Processed with VSCOcam with c1 preset
Three urban tacos for less than 11,000 won ($12).

 

Be a Toursit in Kansas: Largest Ball of Twine

A few years back, I visited the world’s largest ball of twine. It was as anti-climatic as you would imagine. It was on my bucket list to be a tourist in my own home state of Kansas.

biggest ball of twine02 biggest ball of twine01Cawker City is home to the largest ball of twine and only 469 people, according to the 2010 Census. The ball measures more than 40 feet in circumference and weighs more than 14,000 pounds. 

 

Hello 2015.

In October 2013, I moved to Daegu, South Korea and started what would be a yearlong journey of teaching English Monday through Friday and traveling every weekend. I met a man in May and quickly fell in love as we explored Korea together. When my contract ended in October 2014, I set out alone for two months traveling through four S.E. Asian countries.

Once I returned to the U.S., I embarked on a two-week road trip through America with Chris, the man I fell for in South Korea. Now, I am packing up my belongings at my parent’s house in Kansas and preparing to move to Georgetown, Texas, a town outside of Austin.

Chris and I admiring Emerald Bay in South Lake Tahoe, California on New Years Eve, December 31, 2014.
Chris and I admiring Emerald Bay in South Lake Tahoe, California on New Years Eve, December 31, 2014.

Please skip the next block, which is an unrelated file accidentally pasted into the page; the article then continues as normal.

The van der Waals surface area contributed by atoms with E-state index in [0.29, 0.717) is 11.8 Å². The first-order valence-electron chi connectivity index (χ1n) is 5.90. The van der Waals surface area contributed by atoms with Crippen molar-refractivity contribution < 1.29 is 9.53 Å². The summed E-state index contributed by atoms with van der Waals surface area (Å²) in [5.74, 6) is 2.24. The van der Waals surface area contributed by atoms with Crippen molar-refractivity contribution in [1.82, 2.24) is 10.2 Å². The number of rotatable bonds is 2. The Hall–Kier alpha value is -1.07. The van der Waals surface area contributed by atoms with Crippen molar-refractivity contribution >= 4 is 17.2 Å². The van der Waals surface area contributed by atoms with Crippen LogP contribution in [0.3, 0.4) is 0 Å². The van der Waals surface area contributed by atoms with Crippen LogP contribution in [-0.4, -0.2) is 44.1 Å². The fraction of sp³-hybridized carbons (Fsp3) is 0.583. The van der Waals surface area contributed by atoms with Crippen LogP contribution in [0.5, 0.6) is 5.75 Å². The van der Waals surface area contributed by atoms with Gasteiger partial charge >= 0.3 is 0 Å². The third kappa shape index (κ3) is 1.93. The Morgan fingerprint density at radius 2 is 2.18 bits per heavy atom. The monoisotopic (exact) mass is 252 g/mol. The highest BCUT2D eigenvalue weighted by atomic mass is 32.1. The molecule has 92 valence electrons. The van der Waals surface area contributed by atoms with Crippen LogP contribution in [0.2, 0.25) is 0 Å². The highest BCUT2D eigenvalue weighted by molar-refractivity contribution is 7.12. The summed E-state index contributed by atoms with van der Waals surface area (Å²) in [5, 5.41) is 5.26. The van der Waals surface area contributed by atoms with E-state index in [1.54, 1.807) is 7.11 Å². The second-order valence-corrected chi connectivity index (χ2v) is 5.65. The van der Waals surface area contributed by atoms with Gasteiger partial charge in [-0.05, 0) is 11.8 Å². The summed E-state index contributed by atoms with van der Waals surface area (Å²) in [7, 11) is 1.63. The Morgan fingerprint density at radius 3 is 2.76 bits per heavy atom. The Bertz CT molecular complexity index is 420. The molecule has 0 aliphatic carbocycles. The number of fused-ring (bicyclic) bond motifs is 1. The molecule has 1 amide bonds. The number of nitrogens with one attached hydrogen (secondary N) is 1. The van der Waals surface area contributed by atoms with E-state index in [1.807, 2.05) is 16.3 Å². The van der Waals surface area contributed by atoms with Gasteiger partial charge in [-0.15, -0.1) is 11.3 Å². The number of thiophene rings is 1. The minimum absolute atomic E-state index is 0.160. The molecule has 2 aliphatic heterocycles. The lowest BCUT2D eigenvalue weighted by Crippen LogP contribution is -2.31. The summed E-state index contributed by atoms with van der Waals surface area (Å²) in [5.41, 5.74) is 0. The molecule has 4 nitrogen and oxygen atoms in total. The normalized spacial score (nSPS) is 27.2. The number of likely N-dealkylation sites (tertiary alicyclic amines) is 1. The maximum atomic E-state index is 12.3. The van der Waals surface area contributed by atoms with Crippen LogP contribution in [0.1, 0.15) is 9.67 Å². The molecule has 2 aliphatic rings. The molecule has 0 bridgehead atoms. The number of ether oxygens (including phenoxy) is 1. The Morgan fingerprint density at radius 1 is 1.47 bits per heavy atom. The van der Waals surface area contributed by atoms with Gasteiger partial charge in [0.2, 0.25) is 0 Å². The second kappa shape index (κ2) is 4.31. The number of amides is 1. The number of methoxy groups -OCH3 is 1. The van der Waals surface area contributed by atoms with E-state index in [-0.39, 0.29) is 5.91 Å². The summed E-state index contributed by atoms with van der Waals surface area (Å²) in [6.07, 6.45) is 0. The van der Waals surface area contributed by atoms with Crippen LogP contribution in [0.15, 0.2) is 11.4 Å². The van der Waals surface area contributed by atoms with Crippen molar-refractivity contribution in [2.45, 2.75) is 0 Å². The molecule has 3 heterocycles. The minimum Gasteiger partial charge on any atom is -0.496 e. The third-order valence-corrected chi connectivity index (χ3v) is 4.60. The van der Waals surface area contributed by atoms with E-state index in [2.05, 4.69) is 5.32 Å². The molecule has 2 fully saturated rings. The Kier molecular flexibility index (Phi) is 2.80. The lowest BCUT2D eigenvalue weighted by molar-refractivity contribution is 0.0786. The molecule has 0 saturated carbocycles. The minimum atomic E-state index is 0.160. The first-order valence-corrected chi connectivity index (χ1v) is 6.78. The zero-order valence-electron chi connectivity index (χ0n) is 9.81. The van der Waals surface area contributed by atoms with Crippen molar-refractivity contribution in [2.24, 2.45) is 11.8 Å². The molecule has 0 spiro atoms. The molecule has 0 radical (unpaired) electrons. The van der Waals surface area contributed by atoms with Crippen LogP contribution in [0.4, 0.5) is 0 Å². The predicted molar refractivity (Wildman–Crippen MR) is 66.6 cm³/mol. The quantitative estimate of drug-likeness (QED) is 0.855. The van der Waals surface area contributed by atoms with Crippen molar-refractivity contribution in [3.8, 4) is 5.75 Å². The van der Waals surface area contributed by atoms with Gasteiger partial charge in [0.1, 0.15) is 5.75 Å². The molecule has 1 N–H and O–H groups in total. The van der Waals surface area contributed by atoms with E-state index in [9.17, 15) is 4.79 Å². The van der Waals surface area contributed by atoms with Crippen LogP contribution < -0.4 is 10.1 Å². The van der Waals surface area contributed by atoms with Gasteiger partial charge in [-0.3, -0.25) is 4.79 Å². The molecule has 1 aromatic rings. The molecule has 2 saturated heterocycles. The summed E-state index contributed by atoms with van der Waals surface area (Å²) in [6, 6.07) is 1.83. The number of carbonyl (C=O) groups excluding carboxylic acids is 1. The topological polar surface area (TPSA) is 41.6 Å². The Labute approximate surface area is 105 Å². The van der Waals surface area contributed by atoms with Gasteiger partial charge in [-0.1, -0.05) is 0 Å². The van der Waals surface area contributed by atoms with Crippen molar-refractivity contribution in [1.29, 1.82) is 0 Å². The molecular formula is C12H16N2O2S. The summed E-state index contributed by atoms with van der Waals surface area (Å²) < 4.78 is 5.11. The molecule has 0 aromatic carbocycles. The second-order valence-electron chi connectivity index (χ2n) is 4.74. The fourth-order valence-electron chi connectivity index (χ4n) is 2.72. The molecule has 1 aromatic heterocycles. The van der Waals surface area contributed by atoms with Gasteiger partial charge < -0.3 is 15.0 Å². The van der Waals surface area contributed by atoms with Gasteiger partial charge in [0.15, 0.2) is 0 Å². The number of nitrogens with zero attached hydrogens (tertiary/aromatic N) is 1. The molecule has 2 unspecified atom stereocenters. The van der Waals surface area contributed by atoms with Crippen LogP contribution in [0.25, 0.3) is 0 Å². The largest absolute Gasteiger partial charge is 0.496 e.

As I settle into my life stateside, my goal this year is to blog about my time in Korea, my trip to Cambodia, my weekend in Shanghai, my adventures in Japan, Thailand and Myanmar, and continue to push myself to be honest, open and informative. And, of course, plan for my next trip…

Collecting your pension

One thing I did not mention in my first two posts about applying for a job in Korea is that my job includes a pension plan. The pension is on top of the salary, severance pay, round-trip airfare, health insurance and furnished apartment. Not bad, eh?

The pension is called a lump-sum pension refund. If you qualify, a small amount of money is taken out of your paycheck each month and matched by your employer. Unfortunately, my British and Kiwi coworkers pay into the pension yet do not qualify to receive the pension at the end of their contracts, yet Americans and Canadians can expect to receive their lump-sum pension refund four to five weeks after ending their contract.

 

That is what 9 million won looks like in 50,000 won notes. Not too shabby.
That is what 9 million won looks like in 50,000 won notes. Not too shabby.

My pension is meant to be around 1.6 million won (or $1,550)**  after working in Korea for 12 months. For me, the best part about this money is that it was an added “savings” account for me. While I was able to save about 59% of my paycheck, this is added savings that I did not have to account for.

Collecting your lump-sum pension refund is easy. The woman in the office in Daegu speaks English. Some male foreign teachers have tried to snag her number, so she is good looking, too. I recommend visited the office four weeks before your flight out of Korea to give you time in case you’re missing documents.